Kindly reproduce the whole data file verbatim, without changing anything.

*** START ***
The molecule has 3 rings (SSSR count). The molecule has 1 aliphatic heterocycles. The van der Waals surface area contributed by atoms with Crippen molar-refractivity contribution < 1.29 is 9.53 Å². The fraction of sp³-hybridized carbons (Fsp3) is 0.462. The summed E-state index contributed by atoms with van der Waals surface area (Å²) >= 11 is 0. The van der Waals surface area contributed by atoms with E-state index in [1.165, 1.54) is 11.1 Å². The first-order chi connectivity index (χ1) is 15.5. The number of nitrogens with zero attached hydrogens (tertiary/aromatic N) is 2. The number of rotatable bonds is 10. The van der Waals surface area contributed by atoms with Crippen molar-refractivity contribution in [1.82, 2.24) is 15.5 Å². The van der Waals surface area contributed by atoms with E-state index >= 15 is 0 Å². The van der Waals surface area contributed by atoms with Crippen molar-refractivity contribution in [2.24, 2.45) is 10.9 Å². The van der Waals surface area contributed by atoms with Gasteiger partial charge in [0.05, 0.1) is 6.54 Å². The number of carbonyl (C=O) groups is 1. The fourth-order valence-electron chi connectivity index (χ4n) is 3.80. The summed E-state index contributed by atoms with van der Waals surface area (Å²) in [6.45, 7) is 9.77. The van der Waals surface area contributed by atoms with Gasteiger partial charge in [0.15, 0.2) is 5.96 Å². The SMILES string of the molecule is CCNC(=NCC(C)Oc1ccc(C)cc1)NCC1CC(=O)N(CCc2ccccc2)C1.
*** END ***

The molecule has 3 rings (SSSR count). The molecule has 1 aliphatic heterocycles. The van der Waals surface area contributed by atoms with Crippen molar-refractivity contribution < 1.29 is 9.53 Å². The fraction of sp³-hybridized carbons (Fsp3) is 0.462. The summed E-state index contributed by atoms with van der Waals surface area (Å²) >= 11 is 0. The van der Waals surface area contributed by atoms with E-state index in [1.165, 1.54) is 11.1 Å². The first-order chi connectivity index (χ1) is 15.5. The number of nitrogens with zero attached hydrogens (tertiary/aromatic N) is 2. The number of rotatable bonds is 10. The van der Waals surface area contributed by atoms with Crippen molar-refractivity contribution in [1.82, 2.24) is 15.5 Å². The van der Waals surface area contributed by atoms with E-state index >= 15 is 0 Å². The van der Waals surface area contributed by atoms with Crippen molar-refractivity contribution in [2.24, 2.45) is 10.9 Å². The van der Waals surface area contributed by atoms with Gasteiger partial charge in [0.05, 0.1) is 6.54 Å². The number of carbonyl (C=O) groups is 1. The fourth-order valence-electron chi connectivity index (χ4n) is 3.80. The summed E-state index contributed by atoms with van der Waals surface area (Å²) in [6.45, 7) is 9.77. The van der Waals surface area contributed by atoms with Gasteiger partial charge in [0.15, 0.2) is 5.96 Å². The SMILES string of the molecule is CCNC(=NCC(C)Oc1ccc(C)cc1)NCC1CC(=O)N(CCc2ccccc2)C1.